In the 1880s, Anthony Comstock started confiscating people’s dildos and other sex toys in the United States. He referred to them as “immoral rubber goods,” and in 1882, he confiscated 64,836 pounds of illicit material.
17. Early, Condemnable Pimping
Christopher Columbus prostituted pre-pubescent native American girls.
16. Armenian genocide
During World War I, the Muslim Ottoman government systematically killed of 1.5 million Armenian Christians in the Ottoman Empire and its successor state, the Republic of Turkey.
Ben Franklin visited brothels almost every night. Also, in 1998, while renovating his home into a museum, ten bodies were discovered in the basement. This led to speculation the Ben Franklin may have been a serial killer, but further analysis has revealed this is likely not the case: the bodies were more likely cadavers used for the anatomical studies of William Hewson, one of Franklin’s friends.
14. Unit 731
There was a biological and chemical warfare research facility called Unit 731 that undertook lethal human experimentation during the occupation of China.
They specialized in vivisection, germ warfare, and weapons testing on prisoners. The researchers didn’t even refer to the Chinese people as humans: they called them “logs” and often bragged about how many logs they had cut that day. After WW2, the leaders of the unit gave the United States their research data in return for amnesty. Many of previous members of Unit 731 became part of post-war politics, academia, business, and medicine.
13. A + B = Death
The mathematician Pythagoras, who discovered the Pythagorean theorem, killed people who didn’t agree with him or disproved him. He convinced people that facing the sun when you urinate is a punishable sin. He also didn’t believe in fractions, or decimals.
12. Malcolm XXX
Malcolm X was bisexual. He was also sex worker for almost ten years.
11. Get That Sheep
In medieval England, the animals involved in zoophilic activities were deemed equally responsible. The crime was punishable by execution. So buggering a sheep put both you and the sheep in grave danger.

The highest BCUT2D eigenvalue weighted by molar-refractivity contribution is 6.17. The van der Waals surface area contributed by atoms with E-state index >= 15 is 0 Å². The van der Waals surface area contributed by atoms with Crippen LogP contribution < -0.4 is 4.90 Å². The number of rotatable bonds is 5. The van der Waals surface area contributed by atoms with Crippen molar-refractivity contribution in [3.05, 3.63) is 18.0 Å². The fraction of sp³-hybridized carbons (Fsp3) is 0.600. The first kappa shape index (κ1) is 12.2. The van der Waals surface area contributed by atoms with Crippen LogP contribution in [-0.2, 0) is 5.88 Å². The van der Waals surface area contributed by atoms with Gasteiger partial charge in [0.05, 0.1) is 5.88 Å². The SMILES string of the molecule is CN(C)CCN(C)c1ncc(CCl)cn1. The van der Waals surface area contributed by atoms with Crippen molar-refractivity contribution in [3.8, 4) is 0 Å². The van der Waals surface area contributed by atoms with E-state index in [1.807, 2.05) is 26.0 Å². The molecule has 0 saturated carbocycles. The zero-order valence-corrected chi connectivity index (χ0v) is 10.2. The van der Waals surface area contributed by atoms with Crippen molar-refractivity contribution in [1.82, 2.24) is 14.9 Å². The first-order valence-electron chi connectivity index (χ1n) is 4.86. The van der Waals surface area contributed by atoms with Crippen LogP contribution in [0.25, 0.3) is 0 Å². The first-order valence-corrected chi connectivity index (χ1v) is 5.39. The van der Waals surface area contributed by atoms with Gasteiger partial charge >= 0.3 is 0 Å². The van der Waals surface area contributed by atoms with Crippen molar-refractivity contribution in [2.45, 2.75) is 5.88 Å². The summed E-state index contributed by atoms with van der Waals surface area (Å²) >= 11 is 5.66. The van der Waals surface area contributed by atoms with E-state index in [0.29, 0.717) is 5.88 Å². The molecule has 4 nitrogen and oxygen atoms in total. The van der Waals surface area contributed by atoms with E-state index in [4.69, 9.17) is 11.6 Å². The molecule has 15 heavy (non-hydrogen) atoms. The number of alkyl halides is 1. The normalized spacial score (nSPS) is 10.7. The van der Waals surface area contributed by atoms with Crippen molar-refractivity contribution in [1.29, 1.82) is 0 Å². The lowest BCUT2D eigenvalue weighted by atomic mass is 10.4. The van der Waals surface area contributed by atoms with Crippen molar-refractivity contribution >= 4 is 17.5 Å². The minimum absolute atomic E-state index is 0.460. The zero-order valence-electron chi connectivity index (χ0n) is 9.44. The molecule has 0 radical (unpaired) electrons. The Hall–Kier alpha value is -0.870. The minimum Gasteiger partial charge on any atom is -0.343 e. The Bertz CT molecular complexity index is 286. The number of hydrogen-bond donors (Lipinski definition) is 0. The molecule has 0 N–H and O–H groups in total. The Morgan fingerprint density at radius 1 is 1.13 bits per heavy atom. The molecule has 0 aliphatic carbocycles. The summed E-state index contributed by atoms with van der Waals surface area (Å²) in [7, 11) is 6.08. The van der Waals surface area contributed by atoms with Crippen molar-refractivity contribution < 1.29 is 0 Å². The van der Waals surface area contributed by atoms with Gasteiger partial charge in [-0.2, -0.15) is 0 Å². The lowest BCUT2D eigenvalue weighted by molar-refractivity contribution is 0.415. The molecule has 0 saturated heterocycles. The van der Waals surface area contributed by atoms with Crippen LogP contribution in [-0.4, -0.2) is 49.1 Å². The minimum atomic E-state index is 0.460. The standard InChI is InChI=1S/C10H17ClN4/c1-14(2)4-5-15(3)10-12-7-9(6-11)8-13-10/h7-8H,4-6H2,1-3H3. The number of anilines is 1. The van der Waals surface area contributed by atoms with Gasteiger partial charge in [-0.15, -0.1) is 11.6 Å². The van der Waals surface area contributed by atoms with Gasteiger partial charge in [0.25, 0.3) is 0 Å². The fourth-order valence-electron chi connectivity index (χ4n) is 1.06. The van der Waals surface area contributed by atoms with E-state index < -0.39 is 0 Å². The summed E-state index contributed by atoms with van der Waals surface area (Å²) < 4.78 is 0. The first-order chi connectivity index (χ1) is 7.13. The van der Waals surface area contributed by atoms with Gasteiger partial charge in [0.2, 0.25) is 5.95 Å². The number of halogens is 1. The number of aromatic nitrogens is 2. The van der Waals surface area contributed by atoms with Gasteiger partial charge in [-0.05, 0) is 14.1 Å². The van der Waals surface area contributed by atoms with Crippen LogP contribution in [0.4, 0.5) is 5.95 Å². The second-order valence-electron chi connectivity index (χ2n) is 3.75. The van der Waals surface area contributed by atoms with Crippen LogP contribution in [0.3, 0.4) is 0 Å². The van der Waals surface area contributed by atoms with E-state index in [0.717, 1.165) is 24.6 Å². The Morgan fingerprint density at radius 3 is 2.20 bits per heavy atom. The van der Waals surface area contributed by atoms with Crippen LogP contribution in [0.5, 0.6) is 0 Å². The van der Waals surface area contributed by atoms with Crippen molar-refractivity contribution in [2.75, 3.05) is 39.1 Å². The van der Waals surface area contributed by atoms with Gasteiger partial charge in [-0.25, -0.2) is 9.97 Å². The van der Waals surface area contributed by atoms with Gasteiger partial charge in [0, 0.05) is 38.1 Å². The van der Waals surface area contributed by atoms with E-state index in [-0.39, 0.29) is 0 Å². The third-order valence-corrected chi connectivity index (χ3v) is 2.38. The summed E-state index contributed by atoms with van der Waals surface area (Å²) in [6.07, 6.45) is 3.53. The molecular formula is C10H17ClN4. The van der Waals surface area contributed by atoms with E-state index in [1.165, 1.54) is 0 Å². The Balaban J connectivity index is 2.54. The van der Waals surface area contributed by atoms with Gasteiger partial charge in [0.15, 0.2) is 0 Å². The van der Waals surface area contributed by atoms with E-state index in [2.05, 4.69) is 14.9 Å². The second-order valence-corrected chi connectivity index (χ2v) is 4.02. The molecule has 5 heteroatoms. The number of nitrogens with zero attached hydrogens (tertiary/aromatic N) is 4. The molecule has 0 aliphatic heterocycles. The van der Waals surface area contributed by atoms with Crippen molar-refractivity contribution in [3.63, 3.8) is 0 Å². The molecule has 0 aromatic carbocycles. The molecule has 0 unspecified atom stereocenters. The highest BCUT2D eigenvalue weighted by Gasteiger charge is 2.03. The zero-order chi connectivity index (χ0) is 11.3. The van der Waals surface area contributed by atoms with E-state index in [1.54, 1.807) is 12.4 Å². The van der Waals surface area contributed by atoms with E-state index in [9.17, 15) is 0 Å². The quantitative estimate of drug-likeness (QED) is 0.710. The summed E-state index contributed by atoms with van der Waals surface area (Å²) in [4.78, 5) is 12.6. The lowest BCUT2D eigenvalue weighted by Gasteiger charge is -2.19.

10. The Saw
In the middle ages, one of the punishments for being gay saw torture. The offending person was hung by his ankles and sawed in half.
9. The Romans
Romans emperors frequently had young boys as concubines. Some even hired toddlers, from their parents, to nibble at their inner thighs while they bathed.
8. Horror Inspires Horror
The United States sterilized over 10,000 people against their will for promiscuity, feeblemindedness, having children out of wedlock, being physically unfit, and many other things. Hitler actually based his eugenics laws on a Supreme Court ruling in Virginia that supported the United States eugenics program.
7. The My Lai Massacre
Approximately 400 unarmed civilians were killed during the Vietnam War by United States soldiers. 26 soldiers were originally charged with war crimes. One served time. He was given a life sentence, but in the end, he served less than four years of house arrest.
Monument of the My Lai Massacre
6. Thank You For That, Mr. President.
Lyndon Baines Johnson’s nicknamed his Johnson “Jumbo,” and there are several reports of him waving it around during White House meetings and bragging about its size.
5. Got Milk?
The Milky Way supposedly got its name because it was formed when the Greek goddess Hera sprayed her breast milk into the sky.
4. Filthy Composition
Mozart was surprisingly obsessed with feces and bathroom humor. Two of his songs actually talk about anlingus. He also wrote letters to his family members where he described his farts in great detail.
3. A Recipe for Compliance
During WWII, the Russians would have “barrier troops” that would be set up behind Russian army forces and shoot those soldiers that were trying to desert from the front line.
2. An Eye for an Eye
In rural America in the eighteenth and early nineteenth century, citizens would settle disputes with gouging: an incredibly violent form of wrestling where opponents would try and gouge out each other’s eyes. How far we’ve come… now we settle disputes by trolling people on Photoshop.
1. Royal Audience
On his wedding night, future King William of Orange consummated his marriage while Charles II watched from the sidelines and shouted encouragement.